Hi Dizzy. Its a good question. Meds may well help. As a mental health psychotherapist I am very aware of the ramifications of psychotropic medications, ami being one of them. Vestibular meds and antidepressants are very much hit and miss and finding out what works is very difficult, so you have to become your own Guinea pig. I also know how hard it is to get off them, the side effects, and withdrawal symptoms. The one with obvious and great effect seems to be Valium/diazepam… Which is highly addictive. After spending my 20s and 30s self medicating with alcohol I’ve not going to start again with legal drugs if I can help it. I appreciate they work for some and that’s great. Do what helps, I say.


Anthony, that’s a fascinating read. I could spend a day picking out quotes to comment on, lots of talking points in there. Must have taken you hours to compose. In general terms it sounds much like me. Surprising in one way because I blame mine of fluctuating female hormones! Bang goes another theory, maybe?

So very similar, motion sickess as a child, even the fairground stuff. Identical, except no one-sided headaches, and I had many years between adolescence and menopsuse when I had excellent balance and became perfect traveller, on boats in Force Seven gale off West Wales and crossing The Channel, up in a glider etc etc, then at menopause it all returned.

Our similarities have only recently stopped. To an extent I’m still living on the sidelines but things are improving, i coped with all the ‘funny bits’ (motion sickness, avoiding fairgrounds) and then episodic MAV for a decade then it went chronic. Took over my life and I decided it must be stopped. I tried the non drugs routes, CBT, Vision Training/possible eye surgery which turns out not possible, VRT, Alexander Technique. Interesting, frustrating and pocket emptying and basically useless. In fact I got worse so when the neuro-otologist suggested preventstive meds were available I went for it. Five years before if somebody told me I’d be on betablockers I swear my teeth would have curled in horror but the way I look at it, I had no ‘real’ life as I was so I had no choice. I’m lucky, only one med so far, and it’s taken several years to stop the 24/7 dizziness. I’m middle-aged and I don’t concern myself about withdrawal (and I do understand it. I worked with drug addicts). I doubt I’ll ever get off the Propranolol… I look at it this way. Fate or Genetics or whatever dealt me this hand, I’m stuck with it so I have to get the best quality of life I can with it whatever it takes. Helen


Hi Anthony. I read your story and couldn’t believe what I had read! I thought I was one of the longest sufferers on this site! I am 54 years old and had headaches since a child, migraines with aura since 22,and my first vertigo attack a couple or so years later so nearly 30 years! Migraines are in my family,although nobody seems to have got the bad vertigo like I have.Vertigo can be caused by different conditions and as I am female thought it was my hormones.I didn’t get car sick when I was a child,although could never read in a car and could tolerate fair-rides, although have felt like I have got off a ‘merry-go-round’ many a time without going anywhere near a fairground.I was diagnosed with ‘post viral sydrome’ about 15 years ago and have since developed ulcerative colitis. I was only diagnosed properly with MAV by a ENT specialist in April 2017, but I still question this but he ruled out menieres as my hearing was not effected.I have to trust someone! I am on a small dose of propranolol as I can;t tolerate a higher amount and take B2 as riboflavin 5 phosphate, magnesium and a couple of other supplements. I have parathyroid disease and am waiting for an operation. My doctors seem to think my calcium levels have something to do with my increased issues, and my dizziness has become 24/7. I don’t like drugs either but vertigo is so awful you will almost try anything!I can’t work at the moment. I hope you find something that helps but I sympathize.R.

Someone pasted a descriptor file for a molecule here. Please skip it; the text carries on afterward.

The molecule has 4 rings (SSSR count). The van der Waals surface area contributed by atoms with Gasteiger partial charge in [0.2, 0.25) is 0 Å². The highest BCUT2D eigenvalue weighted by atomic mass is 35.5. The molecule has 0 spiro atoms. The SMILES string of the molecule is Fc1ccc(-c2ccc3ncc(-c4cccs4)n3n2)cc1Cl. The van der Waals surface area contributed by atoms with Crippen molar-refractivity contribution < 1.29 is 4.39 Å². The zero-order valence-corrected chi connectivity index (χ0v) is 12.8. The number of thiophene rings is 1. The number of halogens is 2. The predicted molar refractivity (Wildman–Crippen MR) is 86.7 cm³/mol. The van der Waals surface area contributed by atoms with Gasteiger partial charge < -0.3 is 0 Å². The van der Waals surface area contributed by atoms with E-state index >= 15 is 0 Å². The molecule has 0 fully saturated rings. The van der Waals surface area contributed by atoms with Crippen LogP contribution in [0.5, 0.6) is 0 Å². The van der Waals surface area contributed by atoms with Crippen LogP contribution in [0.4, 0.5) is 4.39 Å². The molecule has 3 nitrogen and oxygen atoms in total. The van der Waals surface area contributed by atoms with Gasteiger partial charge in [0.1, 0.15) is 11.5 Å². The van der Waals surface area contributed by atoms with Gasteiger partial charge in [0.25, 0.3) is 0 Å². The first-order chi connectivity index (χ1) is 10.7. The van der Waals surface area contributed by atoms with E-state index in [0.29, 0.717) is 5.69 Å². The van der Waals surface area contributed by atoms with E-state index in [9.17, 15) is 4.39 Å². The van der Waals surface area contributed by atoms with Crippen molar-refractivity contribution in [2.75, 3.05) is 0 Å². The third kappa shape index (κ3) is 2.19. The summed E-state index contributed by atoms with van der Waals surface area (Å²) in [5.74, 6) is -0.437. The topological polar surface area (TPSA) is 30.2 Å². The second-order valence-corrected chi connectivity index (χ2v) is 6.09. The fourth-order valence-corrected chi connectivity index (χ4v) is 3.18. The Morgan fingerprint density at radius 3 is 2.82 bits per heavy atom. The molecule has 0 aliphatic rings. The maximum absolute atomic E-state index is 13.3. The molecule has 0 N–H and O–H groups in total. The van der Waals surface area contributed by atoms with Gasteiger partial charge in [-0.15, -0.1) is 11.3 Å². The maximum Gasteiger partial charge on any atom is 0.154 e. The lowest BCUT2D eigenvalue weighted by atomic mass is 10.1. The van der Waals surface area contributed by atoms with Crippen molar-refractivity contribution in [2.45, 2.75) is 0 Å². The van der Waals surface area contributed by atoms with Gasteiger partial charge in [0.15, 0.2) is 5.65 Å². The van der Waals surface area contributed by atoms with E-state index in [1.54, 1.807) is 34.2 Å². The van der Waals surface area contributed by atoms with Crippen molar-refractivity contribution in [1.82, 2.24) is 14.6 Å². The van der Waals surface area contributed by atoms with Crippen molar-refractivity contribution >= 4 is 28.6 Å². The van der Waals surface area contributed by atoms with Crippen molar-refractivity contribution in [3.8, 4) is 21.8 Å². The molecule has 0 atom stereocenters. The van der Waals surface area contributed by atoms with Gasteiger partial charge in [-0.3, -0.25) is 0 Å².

Thanks for sharing, my anxiety went hand and hand with this condition as well. The anxiety never really helped the condition of course, but it was not the cause. I avoided meds as long as I could - until my will to live reached almost zero. I’m a bit off balance and floaty now, but never motion sick and I can do most things. Hoping over the next few years things settle down and I just slowly come off meds and return to “normal”. We’ll see. Good luck sir. Starting a support group is a great idea, I belong to one in the States here.

Oh, and sorry if its off topic, but I was interested in a statement you made:

If CBT doesn’t work in your field, then what is the most effective treatment(s)?


Hi Helen, to answer and address your paragraphs…
Yes, I’ve heard others mention female hormones but that’s obviously not me, but I understand those play a part for many sufferers.
Not only fairgrounds and transport, but I also remember being ‘unable’ to do PE very well at school, especially if it involved somersaults as the turning over would disorientate me. I forgot to mention that in my tome. Again, I would watch the other kids seeming to enjoy themselves so I just concluded I was a weakling.
I too have had perfect experiences of travel, when I assume the MAV is waning or in remission. I think it’s something that never truly leaves you.